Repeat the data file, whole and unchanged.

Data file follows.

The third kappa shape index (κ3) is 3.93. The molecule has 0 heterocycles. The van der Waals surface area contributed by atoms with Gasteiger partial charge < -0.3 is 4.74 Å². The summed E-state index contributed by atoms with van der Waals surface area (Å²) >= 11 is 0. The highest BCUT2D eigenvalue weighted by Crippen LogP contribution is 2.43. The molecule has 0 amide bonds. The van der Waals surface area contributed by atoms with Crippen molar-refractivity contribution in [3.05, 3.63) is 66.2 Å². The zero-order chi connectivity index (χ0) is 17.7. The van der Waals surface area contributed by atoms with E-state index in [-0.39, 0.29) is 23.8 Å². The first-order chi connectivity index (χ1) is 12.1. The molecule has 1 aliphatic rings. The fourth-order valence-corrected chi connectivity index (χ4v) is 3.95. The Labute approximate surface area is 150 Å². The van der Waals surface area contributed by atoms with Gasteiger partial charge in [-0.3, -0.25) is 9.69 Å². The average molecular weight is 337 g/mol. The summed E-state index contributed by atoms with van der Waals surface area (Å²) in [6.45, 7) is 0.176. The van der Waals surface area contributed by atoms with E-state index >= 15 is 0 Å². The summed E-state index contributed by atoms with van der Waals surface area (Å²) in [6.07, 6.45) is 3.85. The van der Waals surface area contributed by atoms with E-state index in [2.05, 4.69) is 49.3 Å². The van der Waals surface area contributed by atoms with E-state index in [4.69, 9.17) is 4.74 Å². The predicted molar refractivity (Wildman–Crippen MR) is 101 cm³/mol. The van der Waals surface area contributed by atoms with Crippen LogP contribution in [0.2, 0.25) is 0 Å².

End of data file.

The third kappa shape index (κ3) is 3.93. The molecule has 0 heterocycles. The van der Waals surface area contributed by atoms with Gasteiger partial charge < -0.3 is 4.74 Å². The summed E-state index contributed by atoms with van der Waals surface area (Å²) >= 11 is 0. The highest BCUT2D eigenvalue weighted by Crippen LogP contribution is 2.43. The molecule has 0 amide bonds. The van der Waals surface area contributed by atoms with Crippen molar-refractivity contribution in [3.05, 3.63) is 66.2 Å². The zero-order chi connectivity index (χ0) is 17.7. The van der Waals surface area contributed by atoms with E-state index in [-0.39, 0.29) is 23.8 Å². The first-order chi connectivity index (χ1) is 12.1. The molecule has 1 aliphatic rings. The fourth-order valence-corrected chi connectivity index (χ4v) is 3.95. The Labute approximate surface area is 150 Å². The van der Waals surface area contributed by atoms with Gasteiger partial charge in [-0.3, -0.25) is 9.69 Å². The average molecular weight is 337 g/mol. The summed E-state index contributed by atoms with van der Waals surface area (Å²) in [6.45, 7) is 0.176. The van der Waals surface area contributed by atoms with E-state index >= 15 is 0 Å². The summed E-state index contributed by atoms with van der Waals surface area (Å²) in [6.07, 6.45) is 3.85. The van der Waals surface area contributed by atoms with E-state index in [2.05, 4.69) is 49.3 Å². The van der Waals surface area contributed by atoms with E-state index in [4.69, 9.17) is 4.74 Å². The predicted molar refractivity (Wildman–Crippen MR) is 101 cm³/mol. The van der Waals surface area contributed by atoms with Crippen LogP contribution in [0.2, 0.25) is 0 Å².